Patrick Roy has turned down an offer to become the head coach of the Colorado Avalanche.
The Hall of Fame goaltender said he phoned Avalanche president Pierre Lacroix late Tuesday night to tell him he wasn't accepting the team's offer due to family reasons.
"All I can say is that the Avalanche's offer was more than interesting," Roy told a news conference Wednesday inside Quebec City's Colisee.
Roy, the co-owner, general manager and coach of the QMJHL's Quebec Remparts, plans to stay in the city to support his sons.
His son Frederic plays for the Remparts but is thinking of giving up hockey while an older son Jonathan has already left the sport to pursue a music career.
"My quality of life here in Quebec City is extraordinary," he said. "I adore this adventure, I adore working with youth. For me it's a daily challenge -- working to help these youths realize their dreams."
Roy, who would not reveal details of his conversations with Lacroix, said he mulled the offer for two weeks before making the decision.
Both sides had refused for weeks to confirm that Roy had been offered Tony Granato's coaching job.
Roy met with Lacroix in Denver earlier this month, about three weeks after general manager Francois Giguere was fired following Colorado's last-place finish in the West. Colorado's 32-45-5 record was its worst since moving from Quebec to Denver in 1995.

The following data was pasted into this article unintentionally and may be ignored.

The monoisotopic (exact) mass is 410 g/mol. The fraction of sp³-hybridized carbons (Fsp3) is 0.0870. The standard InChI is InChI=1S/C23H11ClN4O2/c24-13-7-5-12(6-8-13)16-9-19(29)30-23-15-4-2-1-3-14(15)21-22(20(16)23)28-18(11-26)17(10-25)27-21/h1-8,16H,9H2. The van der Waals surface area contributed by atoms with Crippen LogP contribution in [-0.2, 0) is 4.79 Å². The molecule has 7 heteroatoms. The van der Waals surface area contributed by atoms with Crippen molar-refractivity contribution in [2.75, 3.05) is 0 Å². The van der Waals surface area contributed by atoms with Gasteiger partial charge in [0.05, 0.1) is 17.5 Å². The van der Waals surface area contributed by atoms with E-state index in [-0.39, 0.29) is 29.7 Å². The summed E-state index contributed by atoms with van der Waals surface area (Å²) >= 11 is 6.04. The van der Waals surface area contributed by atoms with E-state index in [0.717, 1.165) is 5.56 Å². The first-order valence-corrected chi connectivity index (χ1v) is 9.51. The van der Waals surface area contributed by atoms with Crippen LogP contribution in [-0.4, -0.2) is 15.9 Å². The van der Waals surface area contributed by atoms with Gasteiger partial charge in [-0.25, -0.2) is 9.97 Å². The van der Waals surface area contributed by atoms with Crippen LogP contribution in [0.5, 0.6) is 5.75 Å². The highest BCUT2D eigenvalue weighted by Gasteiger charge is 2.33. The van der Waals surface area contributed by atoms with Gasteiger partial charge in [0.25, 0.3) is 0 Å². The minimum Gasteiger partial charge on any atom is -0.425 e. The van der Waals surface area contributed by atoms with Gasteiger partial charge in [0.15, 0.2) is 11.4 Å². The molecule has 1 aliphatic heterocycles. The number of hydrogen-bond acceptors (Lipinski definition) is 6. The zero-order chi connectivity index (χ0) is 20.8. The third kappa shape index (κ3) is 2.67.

Roy led the Avalanche to Stanley Cup titles in 1996 and 2001.
Avalanche spokesman Jean Martineau said Granato, who has two years left on his contract, is still Colorado's coach.
Earlier this month, Roy had denied receiving an offer from his old NHL team, and there was a report in Montreal that he also had been offered the Avalanche's vacant general manager's job, perhaps as a way to sweeten the offer should the Canadiens also try to hire him.
He also won two Stanley Cups as a member of the Montreal Canadiens. His No. 33 has been retired by both Habs and the Avalanche.
Roy said he has only spoken to the Avalanche about an NHL job.
The 43-year-old retired from the Avs in 2003 and took over as coach of the Remparts in 2005, guiding them to a Memorial Cup in his first season.
He is a hands-on coach and administrator who is involved in nearly every decision affecting the team.
Roy said Wednesday that there were 780 Remparts season-ticket holders when he took over the team. Now, he says there are 7,800.
His return to Quebec City has been marked by controversy. Last season, he was suspended five games and fined $4,000 after son Jonathan attacked opposing goalie Bobby Nadeau of Chicoutimi during a playoff game. The incident prompted Quebec's sports minister to create a committee to address the issue of gratuitous violence in hockey.